The Sole Society, a Family History Society researching Sole, Saul, Sewell, Solley and similar names

The Kelshall SOLE Line

Does a WWI Australian memorial plaque provide clues to the origins of the Kelshall line?

By Linda Butler

Attempts to trace the Kelshall SOLE line back have faltered at John SOLE who married Sarah PRATT in 1756 and died in 1800. His identity has not been positively established, though one possibility suggested early on by Don Steele is John SOLE of Layston, born in 1730, the son of William SOALL and Deborah SKEGG. Identity is uncertain because he could also have been the John SOLE who married Ann HARVEY in Kelshall in 1758. I have nothing of substance to aid in resolving this issue, but have some intriguing information that points to Don’s original suggestion being the most likely.

Early last year I met for the first time three of my mother’s cousins – David, Peter and Bill Sole. All had recently become interested in their family history, and we met to share knowledge, show photos, and, in the case of my mother and her cousins, reminisce about family members. The most intriguing item discussed that night was a WWI memorial plaque (issued to the next of kin of all Australian soldiers who died in WWI) in the name of Charles SOLE. Bill had found this item among family papers after the death of his parents. There was not a single Charles SOLE in the Australian branch of our family, and I was sent away with the task of trying to track him down.

It was not hard to track down Charles. I obtained his WWI dossier from the Australian Archives, which identified him as the son of Mrs Jane SOLE and a brother of James SOLE. His details are included in existing Sole Society charts - the son of Thomas SOLE, a descendant of the Layston branch of the family. I examined the B,D & M records for Charles and his immediate family and found:

While Charles’s WWI dossier shows that his brother James was originally listed as his next-of-kin, after his death most correspondence was conducted with his mother, and there is no further mention of James. It appears possible that he may have pre-deceased his brother though I have as yet found no record of his death. The memorial plaque was not issued until March 1923, when it was sent by registered post to his mother. She died two years later in 1925.

The only remaining immediate member of his family (excluding his half-sister Caroline) was his sister Alice. We only know of here existence through the WWI dossier (there appears to be no record of her birth). The dossier contains a letter from her to the army, which says in part (and I reproduce the letter as written):

Wright St Hurstville Sydney N.S.Wales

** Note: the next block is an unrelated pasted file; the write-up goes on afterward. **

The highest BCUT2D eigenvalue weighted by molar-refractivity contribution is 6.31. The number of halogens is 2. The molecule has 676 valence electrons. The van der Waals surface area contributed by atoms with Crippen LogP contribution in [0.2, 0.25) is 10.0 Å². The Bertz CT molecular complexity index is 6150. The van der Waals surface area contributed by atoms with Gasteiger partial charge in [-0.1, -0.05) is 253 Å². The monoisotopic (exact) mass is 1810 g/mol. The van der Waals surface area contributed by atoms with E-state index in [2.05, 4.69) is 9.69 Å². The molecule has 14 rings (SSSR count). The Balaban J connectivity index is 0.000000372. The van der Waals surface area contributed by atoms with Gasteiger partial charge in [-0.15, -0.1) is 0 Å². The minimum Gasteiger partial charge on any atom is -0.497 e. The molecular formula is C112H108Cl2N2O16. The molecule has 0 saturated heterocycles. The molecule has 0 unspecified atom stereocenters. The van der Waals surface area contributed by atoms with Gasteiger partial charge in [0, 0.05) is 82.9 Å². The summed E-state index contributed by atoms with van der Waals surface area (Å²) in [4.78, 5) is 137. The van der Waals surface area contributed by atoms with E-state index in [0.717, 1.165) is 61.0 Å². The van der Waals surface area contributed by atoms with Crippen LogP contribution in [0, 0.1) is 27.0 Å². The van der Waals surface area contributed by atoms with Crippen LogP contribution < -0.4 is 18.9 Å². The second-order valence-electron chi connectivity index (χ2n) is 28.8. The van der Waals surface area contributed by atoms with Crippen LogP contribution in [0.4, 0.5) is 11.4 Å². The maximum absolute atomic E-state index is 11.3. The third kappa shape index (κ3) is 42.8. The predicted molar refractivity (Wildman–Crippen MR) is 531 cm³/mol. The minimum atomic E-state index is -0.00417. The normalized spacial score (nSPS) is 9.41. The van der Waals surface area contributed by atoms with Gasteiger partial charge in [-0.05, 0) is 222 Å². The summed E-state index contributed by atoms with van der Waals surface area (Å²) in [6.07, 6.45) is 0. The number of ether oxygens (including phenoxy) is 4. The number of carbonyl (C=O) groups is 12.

Nov 3/1919

To the Officer in Charge of Personal Effects

Dear Sir

Could you inform me if my brothers belonging and Estate as been claimed Bye anybody at all. I would be pleased to know so that I could go about getting them as I am is only sister and his and my mother like to know. The name of Town that he Enlisted in and the date ……

I remain yours truly

Mrs H Gover

Alice Sole married Henry Gover in 1915 in Hurstville. By 1925, a mere two years after the issuing of the memorial plaque, she is the sole survivor of Charles’s immediate family. This may in time prove useful information, but it still does not tell us why the plaque ended up with the Kelshall SOLEs.

Glad Willis, a descendant of Charles’s half-sister, Caroline, has always been convinced that her family is related to the SOLEs of Sole Brothers Circus (i.e. the Kelshall line). Her family had regular contact with the circus family over the years. Family folklore can be notoriously inaccurate or embellished, but finding the memorial plaque, one family’s treasured momento, in the possession of the other adds some credence.

I constructed the following diagram from family charts to look for further clues – it assumes the two lines are connected through William SOALL.

image2.gif (6657 bytes)

The answer could lie in the relationship between George and Goodman Sole. Both were close in age (born in 1797 and 1796 respectively), their villages were relatively close, and this scenario would have them as second cousins. George was transported to Australia and his son Thomas subsequently joined him there. Goodman’s sons Edward and Daniel emigrated to Australia. All went to New South Wales, and if the relationship did exist it would not be surprising for the two families to renew contact there.

There is nothing conclusive in all this – just conjecture. But it may provide another piece of the jigsaw puzzle.

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